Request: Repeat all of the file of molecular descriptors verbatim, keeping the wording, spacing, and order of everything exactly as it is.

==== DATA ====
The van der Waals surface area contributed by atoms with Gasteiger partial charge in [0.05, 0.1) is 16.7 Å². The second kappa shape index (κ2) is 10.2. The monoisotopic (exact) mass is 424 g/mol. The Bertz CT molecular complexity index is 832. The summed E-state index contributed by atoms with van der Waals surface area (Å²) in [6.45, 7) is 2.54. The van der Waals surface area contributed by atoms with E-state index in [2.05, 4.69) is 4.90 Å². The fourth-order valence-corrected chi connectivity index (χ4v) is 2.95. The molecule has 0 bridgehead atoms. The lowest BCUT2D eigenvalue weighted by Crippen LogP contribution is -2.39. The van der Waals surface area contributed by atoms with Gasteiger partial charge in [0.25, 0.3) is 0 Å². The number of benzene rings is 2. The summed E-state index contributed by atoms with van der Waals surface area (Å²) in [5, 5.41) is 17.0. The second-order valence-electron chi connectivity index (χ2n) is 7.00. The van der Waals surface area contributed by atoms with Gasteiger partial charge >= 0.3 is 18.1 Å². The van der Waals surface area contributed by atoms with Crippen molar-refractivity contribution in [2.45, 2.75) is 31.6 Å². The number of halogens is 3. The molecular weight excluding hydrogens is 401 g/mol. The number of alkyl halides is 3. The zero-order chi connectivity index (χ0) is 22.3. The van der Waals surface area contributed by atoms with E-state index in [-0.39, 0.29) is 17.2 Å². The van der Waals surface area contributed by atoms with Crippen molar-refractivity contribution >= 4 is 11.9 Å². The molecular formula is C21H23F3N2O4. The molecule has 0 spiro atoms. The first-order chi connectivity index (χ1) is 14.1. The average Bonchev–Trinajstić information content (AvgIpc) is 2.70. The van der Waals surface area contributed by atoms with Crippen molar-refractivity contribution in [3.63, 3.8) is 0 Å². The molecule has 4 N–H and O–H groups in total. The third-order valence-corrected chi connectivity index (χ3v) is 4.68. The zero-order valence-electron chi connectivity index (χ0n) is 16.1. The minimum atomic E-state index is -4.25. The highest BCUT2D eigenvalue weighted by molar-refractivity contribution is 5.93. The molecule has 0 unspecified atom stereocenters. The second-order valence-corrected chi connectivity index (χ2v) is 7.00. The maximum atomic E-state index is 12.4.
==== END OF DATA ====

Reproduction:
The van der Waals surface area contributed by atoms with Gasteiger partial charge in [0.05, 0.1) is 16.7 Å². The second kappa shape index (κ2) is 10.2. The monoisotopic (exact) mass is 424 g/mol. The Bertz CT molecular complexity index is 832. The summed E-state index contributed by atoms with van der Waals surface area (Å²) in [6.45, 7) is 2.54. The van der Waals surface area contributed by atoms with E-state index in [2.05, 4.69) is 4.90 Å². The fourth-order valence-corrected chi connectivity index (χ4v) is 2.95. The molecule has 0 bridgehead atoms. The lowest BCUT2D eigenvalue weighted by Crippen LogP contribution is -2.39. The van der Waals surface area contributed by atoms with Gasteiger partial charge in [0.25, 0.3) is 0 Å². The number of benzene rings is 2. The summed E-state index contributed by atoms with van der Waals surface area (Å²) in [5, 5.41) is 17.0. The second-order valence-electron chi connectivity index (χ2n) is 7.00. The van der Waals surface area contributed by atoms with Gasteiger partial charge >= 0.3 is 18.1 Å². The van der Waals surface area contributed by atoms with Crippen molar-refractivity contribution in [2.45, 2.75) is 31.6 Å². The number of halogens is 3. The molecular weight excluding hydrogens is 401 g/mol. The number of alkyl halides is 3. The zero-order chi connectivity index (χ0) is 22.3. The van der Waals surface area contributed by atoms with E-state index in [-0.39, 0.29) is 17.2 Å². The van der Waals surface area contributed by atoms with Crippen molar-refractivity contribution >= 4 is 11.9 Å². The molecular formula is C21H23F3N2O4. The molecule has 0 spiro atoms. The first-order chi connectivity index (χ1) is 14.1. The average Bonchev–Trinajstić information content (AvgIpc) is 2.70. The van der Waals surface area contributed by atoms with Crippen molar-refractivity contribution in [3.63, 3.8) is 0 Å². The molecule has 4 N–H and O–H groups in total. The third-order valence-corrected chi connectivity index (χ3v) is 4.68. The zero-order valence-electron chi connectivity index (χ0n) is 16.1. The minimum atomic E-state index is -4.25. The highest BCUT2D eigenvalue weighted by molar-refractivity contribution is 5.93. The molecule has 0 unspecified atom stereocenters. The second-order valence-corrected chi connectivity index (χ2v) is 7.00. The maximum atomic E-state index is 12.4.